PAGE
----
Why It's So Ridiculously Hard To Leave A Toxic Relationship

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Man yelling at woman

Bad relationships don’t happen all at once. They creep up on us slowly to reveal their true nature once we are immersed and dependent. If relationships started bad initially, no one would ever start one.

Usually, people leave bad relationships when they realize they aren't getting treated correctly or their partnership isn't serving their interests or needs. Yes, some people will remain in a harmful relationship despite the trauma and heartbreak.

Some might stay in a toxic relationship long after it dawns on them and everyone around them that it was time to go long ago. Rather than trying to learn how to move on, start over, heal, and find a healthy relationship, they refuse to leave and think they can fix the relationship for good.

RELATED: Walking Away From A Toxic Relationship Is Hard

Here's why it's so ridiculously hard to leave a toxic relationship:

1. You feel like you've put in too much time to give up now.

Once we start a relationship and put in the emotional labor to keep it going, stopping feels like we will lose our investment. The realization we’ve wasted months or years of our lives staying with the wrong person is often too much for us to come to terms with, so we would prefer to stick it out than face failure.

RELATED: The 6 Most Common Reasons Why We Stay In Toxic Relationships

2. You want to be the hero of your relationship.

Sometimes, we fancy ourselves as the other person’s savior. We tell ourselves nonsense like, “They would be so devastated by the breakup that they would never recover.” Or, "I should wait until they are more stable before I bring up the topic."

You aren’t doing anyone any favors by continuing a relationship with them because you feel bad about telling them it’s over. Yet, plenty of people stick around because they feel too much shame to admit they are emotionally dying inside.

RELATED: 4 Types Of Toxic Relationships You Need To Avoid (& How To Spot The Signs)

3. You believe this relationship is what you want, even though you don't.

This one is tricky. Confirmation bias (also called confirmatory bias or "my side" bias) is defined as “a tendency for people to favor information that confirms their preconceptions or hypotheses regardless of whether the information is true.”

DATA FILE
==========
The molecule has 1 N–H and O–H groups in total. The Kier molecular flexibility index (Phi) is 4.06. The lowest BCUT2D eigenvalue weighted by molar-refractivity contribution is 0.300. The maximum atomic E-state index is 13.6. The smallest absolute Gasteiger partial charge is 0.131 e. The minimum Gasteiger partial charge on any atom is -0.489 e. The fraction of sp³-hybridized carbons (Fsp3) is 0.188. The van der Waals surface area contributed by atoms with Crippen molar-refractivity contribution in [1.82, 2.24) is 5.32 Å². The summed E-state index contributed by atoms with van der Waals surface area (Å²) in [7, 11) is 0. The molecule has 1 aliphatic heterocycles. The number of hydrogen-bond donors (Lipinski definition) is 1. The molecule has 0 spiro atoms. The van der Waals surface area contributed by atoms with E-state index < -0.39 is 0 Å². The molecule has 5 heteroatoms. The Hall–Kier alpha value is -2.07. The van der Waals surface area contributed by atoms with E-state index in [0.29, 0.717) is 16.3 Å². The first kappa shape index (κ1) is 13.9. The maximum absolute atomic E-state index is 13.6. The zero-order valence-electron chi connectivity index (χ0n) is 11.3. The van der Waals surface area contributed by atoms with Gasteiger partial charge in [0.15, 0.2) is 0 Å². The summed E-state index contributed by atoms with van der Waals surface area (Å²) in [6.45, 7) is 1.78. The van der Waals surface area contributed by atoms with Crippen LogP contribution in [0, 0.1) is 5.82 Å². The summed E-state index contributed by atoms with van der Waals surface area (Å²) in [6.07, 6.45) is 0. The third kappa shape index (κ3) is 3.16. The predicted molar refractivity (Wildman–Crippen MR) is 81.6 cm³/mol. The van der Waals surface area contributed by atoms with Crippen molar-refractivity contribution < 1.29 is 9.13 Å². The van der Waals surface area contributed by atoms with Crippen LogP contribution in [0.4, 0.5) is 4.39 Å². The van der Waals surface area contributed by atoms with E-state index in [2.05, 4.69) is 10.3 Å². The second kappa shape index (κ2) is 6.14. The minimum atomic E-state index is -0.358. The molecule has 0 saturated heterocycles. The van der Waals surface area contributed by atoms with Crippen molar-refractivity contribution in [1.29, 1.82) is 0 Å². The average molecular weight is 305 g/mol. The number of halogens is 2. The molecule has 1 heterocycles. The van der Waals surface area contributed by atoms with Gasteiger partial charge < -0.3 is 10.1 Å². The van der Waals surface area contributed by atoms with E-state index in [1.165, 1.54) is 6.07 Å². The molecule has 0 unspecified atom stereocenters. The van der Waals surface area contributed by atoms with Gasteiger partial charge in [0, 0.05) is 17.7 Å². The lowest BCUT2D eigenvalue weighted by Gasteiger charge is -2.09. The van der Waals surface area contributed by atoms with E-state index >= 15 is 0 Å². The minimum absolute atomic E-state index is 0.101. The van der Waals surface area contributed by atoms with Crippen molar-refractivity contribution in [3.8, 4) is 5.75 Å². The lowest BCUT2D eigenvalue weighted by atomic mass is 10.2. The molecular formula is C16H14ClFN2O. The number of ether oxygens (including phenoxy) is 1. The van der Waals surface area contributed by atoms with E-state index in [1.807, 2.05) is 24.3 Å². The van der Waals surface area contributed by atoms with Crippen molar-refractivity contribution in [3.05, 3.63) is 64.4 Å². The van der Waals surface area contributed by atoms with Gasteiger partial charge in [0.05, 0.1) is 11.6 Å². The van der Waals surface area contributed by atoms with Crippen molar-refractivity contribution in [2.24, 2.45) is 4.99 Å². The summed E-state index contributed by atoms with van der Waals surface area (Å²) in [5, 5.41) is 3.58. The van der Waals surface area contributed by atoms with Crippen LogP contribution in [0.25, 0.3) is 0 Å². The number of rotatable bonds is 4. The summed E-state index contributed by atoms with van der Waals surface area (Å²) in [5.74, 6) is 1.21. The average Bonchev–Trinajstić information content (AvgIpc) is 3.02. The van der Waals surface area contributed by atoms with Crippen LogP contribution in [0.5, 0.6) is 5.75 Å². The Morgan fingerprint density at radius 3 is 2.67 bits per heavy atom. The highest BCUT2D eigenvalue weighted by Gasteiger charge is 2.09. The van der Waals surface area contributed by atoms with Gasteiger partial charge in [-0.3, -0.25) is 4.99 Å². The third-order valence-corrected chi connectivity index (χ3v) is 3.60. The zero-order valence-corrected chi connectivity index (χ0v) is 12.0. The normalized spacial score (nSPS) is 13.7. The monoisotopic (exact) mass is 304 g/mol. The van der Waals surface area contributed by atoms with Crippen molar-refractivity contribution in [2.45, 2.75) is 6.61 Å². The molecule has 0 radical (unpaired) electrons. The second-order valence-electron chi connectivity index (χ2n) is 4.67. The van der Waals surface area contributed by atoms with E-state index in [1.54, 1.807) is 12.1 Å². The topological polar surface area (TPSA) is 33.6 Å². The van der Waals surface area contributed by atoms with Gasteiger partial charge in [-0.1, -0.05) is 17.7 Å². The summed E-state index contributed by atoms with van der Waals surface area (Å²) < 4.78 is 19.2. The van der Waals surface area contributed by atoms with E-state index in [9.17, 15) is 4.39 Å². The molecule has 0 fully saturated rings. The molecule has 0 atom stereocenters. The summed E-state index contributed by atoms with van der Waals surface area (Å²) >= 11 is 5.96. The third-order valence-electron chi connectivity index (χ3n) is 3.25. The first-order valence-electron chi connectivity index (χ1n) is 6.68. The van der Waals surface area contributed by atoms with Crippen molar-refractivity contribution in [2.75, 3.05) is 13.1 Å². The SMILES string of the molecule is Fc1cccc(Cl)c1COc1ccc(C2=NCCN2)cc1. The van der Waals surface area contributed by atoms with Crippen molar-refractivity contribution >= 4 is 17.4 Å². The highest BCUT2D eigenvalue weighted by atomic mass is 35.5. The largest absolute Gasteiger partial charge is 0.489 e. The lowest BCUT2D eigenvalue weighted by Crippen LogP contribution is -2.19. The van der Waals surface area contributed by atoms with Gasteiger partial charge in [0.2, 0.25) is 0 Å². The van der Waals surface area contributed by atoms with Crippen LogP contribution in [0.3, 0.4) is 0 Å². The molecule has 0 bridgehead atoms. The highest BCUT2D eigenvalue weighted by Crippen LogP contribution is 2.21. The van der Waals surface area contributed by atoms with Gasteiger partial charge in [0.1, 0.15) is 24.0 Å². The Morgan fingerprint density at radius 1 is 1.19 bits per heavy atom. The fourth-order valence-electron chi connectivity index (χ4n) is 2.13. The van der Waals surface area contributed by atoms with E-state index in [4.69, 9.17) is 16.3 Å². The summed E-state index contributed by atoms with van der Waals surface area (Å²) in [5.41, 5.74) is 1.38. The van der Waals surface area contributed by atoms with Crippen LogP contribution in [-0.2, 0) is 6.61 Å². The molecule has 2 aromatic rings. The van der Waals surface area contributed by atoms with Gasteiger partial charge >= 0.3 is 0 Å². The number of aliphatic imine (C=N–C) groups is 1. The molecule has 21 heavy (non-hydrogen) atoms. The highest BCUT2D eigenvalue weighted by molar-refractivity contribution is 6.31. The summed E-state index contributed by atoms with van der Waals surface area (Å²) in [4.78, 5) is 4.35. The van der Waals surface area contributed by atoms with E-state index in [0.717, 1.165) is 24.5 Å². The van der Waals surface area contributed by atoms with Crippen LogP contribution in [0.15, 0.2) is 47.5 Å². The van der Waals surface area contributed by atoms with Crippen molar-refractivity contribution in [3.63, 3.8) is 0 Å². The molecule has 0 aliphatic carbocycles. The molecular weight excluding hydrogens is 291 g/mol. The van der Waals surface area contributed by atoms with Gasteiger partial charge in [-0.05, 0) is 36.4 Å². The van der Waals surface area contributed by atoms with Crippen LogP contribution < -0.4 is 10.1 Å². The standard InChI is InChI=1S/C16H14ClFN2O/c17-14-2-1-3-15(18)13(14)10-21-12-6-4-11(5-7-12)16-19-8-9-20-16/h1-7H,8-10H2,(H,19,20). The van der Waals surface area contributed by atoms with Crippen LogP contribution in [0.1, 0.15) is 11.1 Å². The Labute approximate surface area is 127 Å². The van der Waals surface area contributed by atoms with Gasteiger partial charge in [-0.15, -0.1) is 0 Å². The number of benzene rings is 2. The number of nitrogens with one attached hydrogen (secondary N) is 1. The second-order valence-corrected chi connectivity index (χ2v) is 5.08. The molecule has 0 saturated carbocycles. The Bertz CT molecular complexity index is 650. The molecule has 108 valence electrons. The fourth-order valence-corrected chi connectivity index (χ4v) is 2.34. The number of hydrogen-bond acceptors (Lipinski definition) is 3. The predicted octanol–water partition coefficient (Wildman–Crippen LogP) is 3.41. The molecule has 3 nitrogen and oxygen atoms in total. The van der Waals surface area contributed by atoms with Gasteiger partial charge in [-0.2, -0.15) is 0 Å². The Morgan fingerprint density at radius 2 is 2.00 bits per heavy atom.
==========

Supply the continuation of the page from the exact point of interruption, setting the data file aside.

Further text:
What this means for relationships is that once you get into one, you will work hard to confirm that continuing the relationship is a good choice. This natural tendency is helpful in a good relationship because seeing the good helps us get through challenging times.

Unfortunately, confirmation bias contributes to the disaster when we find ourselves in a toxic relationship.

In the honeymoon phase, we often tell everyone (particularly ourselves) how excited we are about our new mate. Then, as the realization hits that the other person is not good for us, we’ll stick around for a while (sometimes a lot) longer in an emotional space of unwillingness to admit we cut the wrong pony from the herd.

If you feel caught in the emotional trap of refusing to leave and thinking you can fix a bad relationship for good. It might be time to start learning how to end the deal, move on, start over, heal, and find the healthy relationship you deserve.

If you’re experiencing domestic abuse, you’re not alone.

The National Domestic Violence Hotline reports that approximately 24 people per minute are victims of rape, physical violence, or stalking by an intimate partner in the U.S. More than 12 million women and men over the years have suffered from instances of domestic violence and abuse.

There are ways to go about asking for help as safely as possible. For more information, resources, legal advice, and relevant links visit the National Domestic Violence Hotline. For anyone struggling with domestic abuse, call the National Domestic Violence Hotline at 1-800-799-SAFE (7233). If you’re unable to speak safely, text LOVEIS to 1-866-331-9474.

RELATED: Why So Many Women Stay In Toxic Relationships & How To Break The Cycle

Elizabeth Stone is a love coach and founder of Attract The One and Luxe Self. Her work has been featured in Zoosk, PopSugar, The Good Men Project, Bustle, Ravishly, SheKnows, Mind’s Journal, and more.